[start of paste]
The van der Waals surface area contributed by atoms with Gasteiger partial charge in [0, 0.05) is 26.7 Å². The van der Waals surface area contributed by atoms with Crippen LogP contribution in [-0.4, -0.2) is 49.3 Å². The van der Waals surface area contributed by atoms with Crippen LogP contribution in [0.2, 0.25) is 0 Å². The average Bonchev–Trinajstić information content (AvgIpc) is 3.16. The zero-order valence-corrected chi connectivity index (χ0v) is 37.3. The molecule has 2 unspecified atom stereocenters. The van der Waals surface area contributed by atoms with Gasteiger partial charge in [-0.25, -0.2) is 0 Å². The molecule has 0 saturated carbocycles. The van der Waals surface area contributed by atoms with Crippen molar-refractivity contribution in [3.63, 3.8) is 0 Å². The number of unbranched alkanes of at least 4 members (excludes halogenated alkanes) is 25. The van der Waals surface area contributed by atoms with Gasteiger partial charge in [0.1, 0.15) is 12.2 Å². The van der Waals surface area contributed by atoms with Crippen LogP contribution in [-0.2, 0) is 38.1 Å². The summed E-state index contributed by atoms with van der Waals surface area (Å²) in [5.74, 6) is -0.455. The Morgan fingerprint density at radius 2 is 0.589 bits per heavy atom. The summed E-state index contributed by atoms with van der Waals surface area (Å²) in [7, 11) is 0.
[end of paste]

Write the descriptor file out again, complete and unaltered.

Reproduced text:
The van der Waals surface area contributed by atoms with Gasteiger partial charge in [0, 0.05) is 26.7 Å². The van der Waals surface area contributed by atoms with Crippen LogP contribution in [-0.4, -0.2) is 49.3 Å². The van der Waals surface area contributed by atoms with Crippen LogP contribution in [0.2, 0.25) is 0 Å². The average Bonchev–Trinajstić information content (AvgIpc) is 3.16. The zero-order valence-corrected chi connectivity index (χ0v) is 37.3. The molecule has 2 unspecified atom stereocenters. The van der Waals surface area contributed by atoms with Gasteiger partial charge in [-0.25, -0.2) is 0 Å². The molecule has 0 saturated carbocycles. The van der Waals surface area contributed by atoms with Crippen molar-refractivity contribution in [3.63, 3.8) is 0 Å². The number of unbranched alkanes of at least 4 members (excludes halogenated alkanes) is 25. The van der Waals surface area contributed by atoms with Gasteiger partial charge in [0.1, 0.15) is 12.2 Å². The van der Waals surface area contributed by atoms with Crippen LogP contribution in [-0.2, 0) is 38.1 Å². The summed E-state index contributed by atoms with van der Waals surface area (Å²) in [5.74, 6) is -0.455. The Morgan fingerprint density at radius 2 is 0.589 bits per heavy atom. The summed E-state index contributed by atoms with van der Waals surface area (Å²) in [7, 11) is 0.